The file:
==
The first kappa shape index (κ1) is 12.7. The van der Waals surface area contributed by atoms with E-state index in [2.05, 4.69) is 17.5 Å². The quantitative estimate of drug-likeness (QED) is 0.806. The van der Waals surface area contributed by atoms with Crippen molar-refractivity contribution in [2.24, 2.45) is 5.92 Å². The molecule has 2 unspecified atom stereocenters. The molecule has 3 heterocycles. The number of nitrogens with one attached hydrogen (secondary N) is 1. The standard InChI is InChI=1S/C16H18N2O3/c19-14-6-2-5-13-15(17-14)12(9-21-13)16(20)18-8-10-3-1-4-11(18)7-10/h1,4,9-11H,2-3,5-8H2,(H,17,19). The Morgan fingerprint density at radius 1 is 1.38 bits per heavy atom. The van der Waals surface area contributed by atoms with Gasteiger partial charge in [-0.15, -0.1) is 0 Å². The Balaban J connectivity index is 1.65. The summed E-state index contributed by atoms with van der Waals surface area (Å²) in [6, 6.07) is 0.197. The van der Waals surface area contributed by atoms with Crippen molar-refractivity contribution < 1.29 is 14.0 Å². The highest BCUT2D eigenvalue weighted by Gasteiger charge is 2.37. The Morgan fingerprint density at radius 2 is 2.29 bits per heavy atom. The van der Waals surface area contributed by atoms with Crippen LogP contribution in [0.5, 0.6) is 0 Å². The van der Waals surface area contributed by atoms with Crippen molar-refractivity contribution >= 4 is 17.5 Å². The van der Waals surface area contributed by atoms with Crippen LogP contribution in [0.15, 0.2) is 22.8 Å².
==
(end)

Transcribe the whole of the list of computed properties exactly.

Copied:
The first kappa shape index (κ1) is 12.7. The van der Waals surface area contributed by atoms with E-state index in [2.05, 4.69) is 17.5 Å². The quantitative estimate of drug-likeness (QED) is 0.806. The van der Waals surface area contributed by atoms with Crippen molar-refractivity contribution in [2.24, 2.45) is 5.92 Å². The molecule has 2 unspecified atom stereocenters. The molecule has 3 heterocycles. The number of nitrogens with one attached hydrogen (secondary N) is 1. The standard InChI is InChI=1S/C16H18N2O3/c19-14-6-2-5-13-15(17-14)12(9-21-13)16(20)18-8-10-3-1-4-11(18)7-10/h1,4,9-11H,2-3,5-8H2,(H,17,19). The Morgan fingerprint density at radius 1 is 1.38 bits per heavy atom. The van der Waals surface area contributed by atoms with Gasteiger partial charge in [-0.15, -0.1) is 0 Å². The Balaban J connectivity index is 1.65. The summed E-state index contributed by atoms with van der Waals surface area (Å²) in [6, 6.07) is 0.197. The van der Waals surface area contributed by atoms with Crippen molar-refractivity contribution < 1.29 is 14.0 Å². The highest BCUT2D eigenvalue weighted by Gasteiger charge is 2.37. The Morgan fingerprint density at radius 2 is 2.29 bits per heavy atom. The van der Waals surface area contributed by atoms with Crippen LogP contribution in [0.5, 0.6) is 0 Å². The van der Waals surface area contributed by atoms with Crippen molar-refractivity contribution >= 4 is 17.5 Å². The van der Waals surface area contributed by atoms with Crippen LogP contribution in [0.15, 0.2) is 22.8 Å².